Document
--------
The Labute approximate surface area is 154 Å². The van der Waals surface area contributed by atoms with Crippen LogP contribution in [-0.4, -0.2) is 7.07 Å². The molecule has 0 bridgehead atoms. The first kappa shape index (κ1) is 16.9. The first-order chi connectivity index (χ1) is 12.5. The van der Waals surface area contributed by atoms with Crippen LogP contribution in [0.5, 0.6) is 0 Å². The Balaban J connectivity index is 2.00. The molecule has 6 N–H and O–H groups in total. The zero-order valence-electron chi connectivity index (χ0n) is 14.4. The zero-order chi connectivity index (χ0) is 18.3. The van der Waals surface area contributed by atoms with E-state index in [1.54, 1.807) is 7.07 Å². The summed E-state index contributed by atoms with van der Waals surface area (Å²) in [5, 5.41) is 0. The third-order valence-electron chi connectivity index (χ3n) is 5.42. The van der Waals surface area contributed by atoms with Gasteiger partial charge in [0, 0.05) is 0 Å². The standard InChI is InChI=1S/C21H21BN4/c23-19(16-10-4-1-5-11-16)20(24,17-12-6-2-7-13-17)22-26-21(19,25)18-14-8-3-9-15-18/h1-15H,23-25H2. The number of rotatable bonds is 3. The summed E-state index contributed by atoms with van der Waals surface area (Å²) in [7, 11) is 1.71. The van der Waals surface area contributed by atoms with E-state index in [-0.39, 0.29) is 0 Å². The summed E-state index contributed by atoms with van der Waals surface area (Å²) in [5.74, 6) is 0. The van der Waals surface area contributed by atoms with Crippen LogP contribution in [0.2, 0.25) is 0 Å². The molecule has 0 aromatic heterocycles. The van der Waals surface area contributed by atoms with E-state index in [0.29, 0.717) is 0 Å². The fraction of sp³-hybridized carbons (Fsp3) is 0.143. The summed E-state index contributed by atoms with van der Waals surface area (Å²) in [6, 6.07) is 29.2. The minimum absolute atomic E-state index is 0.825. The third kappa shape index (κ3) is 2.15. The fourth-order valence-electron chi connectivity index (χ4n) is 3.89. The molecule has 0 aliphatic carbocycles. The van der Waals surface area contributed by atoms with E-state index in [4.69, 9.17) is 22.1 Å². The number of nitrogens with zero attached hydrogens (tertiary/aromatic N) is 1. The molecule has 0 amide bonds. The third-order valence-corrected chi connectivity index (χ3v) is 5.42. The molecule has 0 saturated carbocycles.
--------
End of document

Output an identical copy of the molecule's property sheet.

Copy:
The Labute approximate surface area is 154 Å². The van der Waals surface area contributed by atoms with Crippen LogP contribution in [-0.4, -0.2) is 7.07 Å². The molecule has 0 bridgehead atoms. The first kappa shape index (κ1) is 16.9. The first-order chi connectivity index (χ1) is 12.5. The van der Waals surface area contributed by atoms with Crippen LogP contribution in [0.5, 0.6) is 0 Å². The Balaban J connectivity index is 2.00. The molecule has 6 N–H and O–H groups in total. The zero-order valence-electron chi connectivity index (χ0n) is 14.4. The zero-order chi connectivity index (χ0) is 18.3. The van der Waals surface area contributed by atoms with E-state index in [1.54, 1.807) is 7.07 Å². The summed E-state index contributed by atoms with van der Waals surface area (Å²) in [5, 5.41) is 0. The third-order valence-electron chi connectivity index (χ3n) is 5.42. The van der Waals surface area contributed by atoms with Gasteiger partial charge in [0, 0.05) is 0 Å². The standard InChI is InChI=1S/C21H21BN4/c23-19(16-10-4-1-5-11-16)20(24,17-12-6-2-7-13-17)22-26-21(19,25)18-14-8-3-9-15-18/h1-15H,23-25H2. The number of rotatable bonds is 3. The summed E-state index contributed by atoms with van der Waals surface area (Å²) in [7, 11) is 1.71. The van der Waals surface area contributed by atoms with E-state index in [-0.39, 0.29) is 0 Å². The summed E-state index contributed by atoms with van der Waals surface area (Å²) in [5.74, 6) is 0. The van der Waals surface area contributed by atoms with Crippen LogP contribution in [0.2, 0.25) is 0 Å². The molecule has 0 aromatic heterocycles. The van der Waals surface area contributed by atoms with E-state index in [0.29, 0.717) is 0 Å². The fraction of sp³-hybridized carbons (Fsp3) is 0.143. The summed E-state index contributed by atoms with van der Waals surface area (Å²) in [6, 6.07) is 29.2. The minimum absolute atomic E-state index is 0.825. The third kappa shape index (κ3) is 2.15. The fourth-order valence-electron chi connectivity index (χ4n) is 3.89. The molecule has 0 aliphatic carbocycles. The van der Waals surface area contributed by atoms with E-state index in [4.69, 9.17) is 22.1 Å². The number of nitrogens with zero attached hydrogens (tertiary/aromatic N) is 1. The molecule has 0 amide bonds. The third-order valence-corrected chi connectivity index (χ3v) is 5.42. The molecule has 0 saturated carbocycles.